It seemed that, across the board, retailers ordered Indy in the same quantities as the previous Marvel and DC sets, despite the obvious fact that none of these comic books, no matter what their popularity was, sold what the X-Men did. Retailers were stuck with extra Indy boosters for years, especially after players turned on the set and stopped buying boosters like they would for the Marvel and DC sets.

Fans didn't like the set for a whole pile of extra reasons: it was the first obvious example in Heroclix of "power creep," a problem that impacts any collectible game like this, with a host of characters that did a bafflingly high base 3 damage. There were only two fliers. There were an unusual number of female characters with the blades-claws-fangs power. Really, whoever decided to put Witchblade, Shi, at least four Kabuki girls and Sister Magdalena in the same expansion and give 'em all identical power sets was out to lunch. The sculptors and the dial designers seemed to be in different worlds; one of the Kabuki characters was seen holding two submachine guns, but she couldn't make ranged attacks and had the same boring BCF power as the others on her team.

Judge Dredd, the same guy who took out Batman with a single blow, in a comic co-published with DC and had their seal of approval, was grossly underpowered and probably couldn't win a game against two Paramedics and a Skrull. Stix had neither Toughness nor Super Strength. The 2000 AD team ability, which gave those pieces a higher attack against a specific target, was overcosted so badly that it made most pieces useless in mixed games against the superheroes. One of maybe two exceptions to that was Johnny Alpha, who did have the handy Telekinesis power, even if the character somehow didn't have either Energy Explosion ("Number four cartridge!") or Willpower. And so on, and so on.

But what drove everybody mad locally was this: there were twenty-four pieces you couldn't get in the US, all of 'em 2000 AD pieces. To understand how this happened, I need to explain how the figures were distributed. They were sold in booster packs of four for $6.99. These days, I think you get five for $13 or something equally criminal. Anyway, in a booster, you'd get:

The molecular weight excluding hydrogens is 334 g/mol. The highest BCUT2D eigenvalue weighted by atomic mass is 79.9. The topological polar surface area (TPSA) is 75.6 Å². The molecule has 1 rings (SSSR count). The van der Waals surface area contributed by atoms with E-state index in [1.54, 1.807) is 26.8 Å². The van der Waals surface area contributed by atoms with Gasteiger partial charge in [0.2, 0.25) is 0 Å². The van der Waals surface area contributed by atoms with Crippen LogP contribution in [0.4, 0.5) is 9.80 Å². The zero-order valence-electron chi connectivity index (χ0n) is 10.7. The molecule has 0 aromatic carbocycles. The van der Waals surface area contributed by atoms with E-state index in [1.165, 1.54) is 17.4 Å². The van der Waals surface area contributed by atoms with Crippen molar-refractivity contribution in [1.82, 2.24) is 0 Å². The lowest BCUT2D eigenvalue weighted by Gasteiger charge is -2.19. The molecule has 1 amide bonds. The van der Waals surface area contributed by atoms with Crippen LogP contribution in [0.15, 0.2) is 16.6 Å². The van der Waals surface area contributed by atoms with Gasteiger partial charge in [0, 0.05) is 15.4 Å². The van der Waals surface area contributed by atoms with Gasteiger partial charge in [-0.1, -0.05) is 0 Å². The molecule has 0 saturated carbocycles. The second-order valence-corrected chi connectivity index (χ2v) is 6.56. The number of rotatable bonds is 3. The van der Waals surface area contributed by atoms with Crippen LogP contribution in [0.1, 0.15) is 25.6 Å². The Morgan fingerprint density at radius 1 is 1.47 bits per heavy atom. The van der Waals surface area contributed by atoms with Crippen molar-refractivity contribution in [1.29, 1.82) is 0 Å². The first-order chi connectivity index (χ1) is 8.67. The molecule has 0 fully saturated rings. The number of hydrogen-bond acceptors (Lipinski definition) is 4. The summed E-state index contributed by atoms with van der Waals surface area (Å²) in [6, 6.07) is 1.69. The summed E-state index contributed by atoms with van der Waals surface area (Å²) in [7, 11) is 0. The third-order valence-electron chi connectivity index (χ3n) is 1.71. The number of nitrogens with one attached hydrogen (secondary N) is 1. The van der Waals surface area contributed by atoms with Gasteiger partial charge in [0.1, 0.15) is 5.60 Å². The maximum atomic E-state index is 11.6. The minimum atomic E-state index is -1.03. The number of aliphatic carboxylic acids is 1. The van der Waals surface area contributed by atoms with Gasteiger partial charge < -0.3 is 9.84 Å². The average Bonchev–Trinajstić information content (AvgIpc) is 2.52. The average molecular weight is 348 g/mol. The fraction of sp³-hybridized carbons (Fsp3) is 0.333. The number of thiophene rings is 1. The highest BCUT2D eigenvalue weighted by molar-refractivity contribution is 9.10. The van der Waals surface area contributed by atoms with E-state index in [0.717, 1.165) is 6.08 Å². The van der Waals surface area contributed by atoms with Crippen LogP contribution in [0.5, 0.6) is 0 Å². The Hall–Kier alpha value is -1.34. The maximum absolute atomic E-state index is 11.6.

two of 36 "common" pieces numbered 1-36
one of 24 "uncommon" pieces numbered 37-60
and either:
one of 24 "rare" pieces numbered 61-94, or:
one of 12 "Unique" pieces numbered 95-106.

Uniques replaced rares in one of six boosters and were more valuable on the secondary market.

In the North American boosters, there were two 2000 AD common characters (Johnny Alpha and Judge Hershey), one rare (Dredd) and two Uniques (Judge Death and Judge Anderson). But in the rest of the world, players had a totally different set of 24 uncommons, each of which was a 2000 AD character (Judges Fear, Fire and Mortis, a Brit-Cit Judge, Wulf Sternhammer, Stix, Nemesis and Torquemada). So in Britain, an Indy booster (visibly different from ours with its grey background instead of red) was guaranteed to have at least one 2000 AD piece. (I suppose I should clarify that each character appeared on three pieces, representing "rookie," "experienced" and "veteran" versions, with slightly different power sets; that's how eight characters become 24 pieces.)

There were a few other 2000 AD pieces for fans to try and collect; Hershey and Alpha also appeared on fourth dial versions, as Limited Edition tournament prizes, and there were Promotional pieces issued for Alpha and Dredd, but it was those 24 pieces ("UK only," they were called, erroneously) that most players with collecting interest wanted, particularly Nemesis, with his very powerful dial. Nem was certainly the most useful of the 2000 AD pieces, but few American players ever saw him.